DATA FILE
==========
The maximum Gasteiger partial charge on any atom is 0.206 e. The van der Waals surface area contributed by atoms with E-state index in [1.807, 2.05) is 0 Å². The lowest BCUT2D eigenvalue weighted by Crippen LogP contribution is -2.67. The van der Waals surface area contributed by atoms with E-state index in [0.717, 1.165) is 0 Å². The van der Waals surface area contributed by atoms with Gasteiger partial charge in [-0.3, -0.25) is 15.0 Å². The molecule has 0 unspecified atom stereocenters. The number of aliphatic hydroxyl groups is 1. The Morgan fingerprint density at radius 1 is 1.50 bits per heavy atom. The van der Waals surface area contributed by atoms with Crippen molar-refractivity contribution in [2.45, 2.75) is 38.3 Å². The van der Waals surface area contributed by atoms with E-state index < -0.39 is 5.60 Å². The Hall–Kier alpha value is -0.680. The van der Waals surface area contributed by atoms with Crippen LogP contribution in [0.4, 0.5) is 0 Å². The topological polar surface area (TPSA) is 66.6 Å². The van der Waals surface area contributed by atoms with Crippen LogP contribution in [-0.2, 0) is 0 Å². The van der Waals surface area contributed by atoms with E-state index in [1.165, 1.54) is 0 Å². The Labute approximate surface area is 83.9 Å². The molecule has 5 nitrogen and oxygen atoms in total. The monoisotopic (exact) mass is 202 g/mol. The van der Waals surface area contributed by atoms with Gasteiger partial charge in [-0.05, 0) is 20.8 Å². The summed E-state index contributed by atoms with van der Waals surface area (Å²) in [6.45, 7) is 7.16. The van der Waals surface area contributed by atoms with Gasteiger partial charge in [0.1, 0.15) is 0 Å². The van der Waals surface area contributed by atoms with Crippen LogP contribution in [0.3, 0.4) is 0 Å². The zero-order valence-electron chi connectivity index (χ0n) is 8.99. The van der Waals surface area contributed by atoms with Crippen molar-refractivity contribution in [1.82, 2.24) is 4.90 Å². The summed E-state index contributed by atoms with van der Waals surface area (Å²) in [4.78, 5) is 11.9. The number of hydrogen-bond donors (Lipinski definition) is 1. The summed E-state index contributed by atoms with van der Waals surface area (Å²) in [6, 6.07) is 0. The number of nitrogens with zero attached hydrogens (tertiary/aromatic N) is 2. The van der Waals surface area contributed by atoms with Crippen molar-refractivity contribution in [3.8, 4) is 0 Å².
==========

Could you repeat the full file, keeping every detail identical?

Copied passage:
The maximum Gasteiger partial charge on any atom is 0.206 e. The van der Waals surface area contributed by atoms with E-state index in [1.807, 2.05) is 0 Å². The lowest BCUT2D eigenvalue weighted by Crippen LogP contribution is -2.67. The van der Waals surface area contributed by atoms with E-state index in [0.717, 1.165) is 0 Å². The van der Waals surface area contributed by atoms with Gasteiger partial charge in [-0.3, -0.25) is 15.0 Å². The molecule has 0 unspecified atom stereocenters. The number of aliphatic hydroxyl groups is 1. The Morgan fingerprint density at radius 1 is 1.50 bits per heavy atom. The van der Waals surface area contributed by atoms with Crippen molar-refractivity contribution in [2.45, 2.75) is 38.3 Å². The van der Waals surface area contributed by atoms with E-state index < -0.39 is 5.60 Å². The Hall–Kier alpha value is -0.680. The van der Waals surface area contributed by atoms with Crippen LogP contribution in [0.4, 0.5) is 0 Å². The topological polar surface area (TPSA) is 66.6 Å². The van der Waals surface area contributed by atoms with Crippen LogP contribution in [-0.2, 0) is 0 Å². The van der Waals surface area contributed by atoms with E-state index in [1.165, 1.54) is 0 Å². The Labute approximate surface area is 83.9 Å². The molecule has 5 nitrogen and oxygen atoms in total. The monoisotopic (exact) mass is 202 g/mol. The van der Waals surface area contributed by atoms with Gasteiger partial charge in [-0.05, 0) is 20.8 Å². The summed E-state index contributed by atoms with van der Waals surface area (Å²) in [6.45, 7) is 7.16. The van der Waals surface area contributed by atoms with Gasteiger partial charge in [0.1, 0.15) is 0 Å². The van der Waals surface area contributed by atoms with Crippen LogP contribution in [0.3, 0.4) is 0 Å². The zero-order valence-electron chi connectivity index (χ0n) is 8.99. The van der Waals surface area contributed by atoms with Crippen molar-refractivity contribution in [1.82, 2.24) is 4.90 Å². The summed E-state index contributed by atoms with van der Waals surface area (Å²) in [4.78, 5) is 11.9. The number of hydrogen-bond donors (Lipinski definition) is 1. The summed E-state index contributed by atoms with van der Waals surface area (Å²) in [6, 6.07) is 0. The number of nitrogens with zero attached hydrogens (tertiary/aromatic N) is 2. The van der Waals surface area contributed by atoms with Crippen molar-refractivity contribution in [3.8, 4) is 0 Å².